Katita was given the eccentrically Gothic-styled home (along with Greater Gull Island and 7.8 acres of unspoiled white pine forest) on the admiration of Count Rowland and Countess Kay Talamasca after the death of Katrina Diablo. While some high-ranking members of the clan balked at the duelist’s actions, King Gregory saw fit to reward Katita with the title of Baroness. And with that title came certain privileges and boons, such as the house in East Hampton.

It’s a modest place compared to some of the other houses in Hampton, but the Talamascans didn’t build it to be a luxury estate. It is a place of mystical power hidden deep in the forest, a modern version of a fortified tower. As one travels the path towards the house the energy of the forest is magnified, so much so that for some it’s overwhelming, resulting in sensory overload and the occasional side effect. Stories abound of humans getting hopelessly lost for days and nights on end, falling into a delirium before waking up along the beach with spotty memories of what happened. Even the Fey are reluctant to enter a witch’s territory, for although they own the ley lines of the world, they know deep in their souls that Gaia and the Talamasca are like Mother and Child; this world is their home.

The food ranges from burgers to wraps, to fire roasted pizzas  and if you’re lucky one of Sean’s famous soups which are the only things that Sean cooks.  He leaves the rest of the cuisine for Anthony, his cook.  Guiness, Bud, Bud Light and Fosters are on tap with a wide range of world beer’s on bottle.  He also has quite a few Chimaera specialties, but they won’t be on any menu (it's more of a you ask, he may give kind of deal).  McCafferty’s is a full bar so go ahead and try one of Sean’s concoctions.

The house itself is in the middle of a clearing, an odd looking but impressive structure that seems to jut out from the very earth. The first impression one gets as they knock on the twin teak doors is a sense of age and formidability; and if a Chimaera has the magical aptitude to look, to properly see things as they truly are, they cannot help but notice the glyphs on the door, along the walls and the porch, even in the air itself. It is a stark juxtaposition from the inside however, which at times looks astoundingly modern and avant-garde. This is not to say that the interior isn’t impressive. Count Rowland and Countess Kay took it upon themselves to appoint the finest interior designers from all over the world. The overall effect is a strange, sensual blending of form and function that wouldn’t seem to fit together, yet it does all the same.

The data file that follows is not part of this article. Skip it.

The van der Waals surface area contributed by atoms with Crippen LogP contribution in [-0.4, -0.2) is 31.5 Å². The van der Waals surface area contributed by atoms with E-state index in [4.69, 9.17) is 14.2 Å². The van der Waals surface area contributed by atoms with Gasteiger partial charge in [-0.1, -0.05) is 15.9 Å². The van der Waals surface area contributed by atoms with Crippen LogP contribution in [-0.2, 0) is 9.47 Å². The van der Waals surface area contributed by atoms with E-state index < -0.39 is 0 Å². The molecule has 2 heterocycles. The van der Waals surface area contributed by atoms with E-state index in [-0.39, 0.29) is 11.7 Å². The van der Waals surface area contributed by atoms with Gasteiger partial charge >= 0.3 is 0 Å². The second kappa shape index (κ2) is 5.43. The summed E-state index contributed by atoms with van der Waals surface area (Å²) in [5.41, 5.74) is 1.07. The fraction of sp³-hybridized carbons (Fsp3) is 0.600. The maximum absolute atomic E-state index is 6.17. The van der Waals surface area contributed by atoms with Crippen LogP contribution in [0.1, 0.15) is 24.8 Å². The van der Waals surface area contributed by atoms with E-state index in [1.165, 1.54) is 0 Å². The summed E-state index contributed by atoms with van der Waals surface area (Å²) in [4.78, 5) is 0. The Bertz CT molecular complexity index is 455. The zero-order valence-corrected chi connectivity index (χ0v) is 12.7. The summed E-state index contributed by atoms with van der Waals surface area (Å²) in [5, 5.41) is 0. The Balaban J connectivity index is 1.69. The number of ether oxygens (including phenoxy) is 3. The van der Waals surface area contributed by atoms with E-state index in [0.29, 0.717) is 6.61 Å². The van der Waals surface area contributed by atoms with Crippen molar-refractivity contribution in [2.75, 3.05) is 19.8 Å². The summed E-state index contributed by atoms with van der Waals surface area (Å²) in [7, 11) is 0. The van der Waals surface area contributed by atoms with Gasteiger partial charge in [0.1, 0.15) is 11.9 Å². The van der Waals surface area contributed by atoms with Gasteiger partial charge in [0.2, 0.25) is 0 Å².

The first floor is rich and luxurious, paying homage to the old ways while maintaining a fresh style seldom seen among the older Chimaeran homes of New York. Exotic plants are everywhere, giving a sense of liveliness among the wings of the great house. The overall effect is a warm comforting place to conduct official affairs of state, or get a good conversation going while sipping various alcoholic brews. Once upstairs in the “dome” however, Katita’s personality becomes more prevalent thanks to the memory of Rowland and the imaginative minds of the designers. There is a practice room for martial arts and magic, spare rooms for visitors and close friends, a large bathroom with a very funky looking checkered tub, and of course Katita’s private quarters, complete with what could possibly be the largest brass bed on the east coast. Much like it’s new owner, it is an odd and sometimes dangerous home.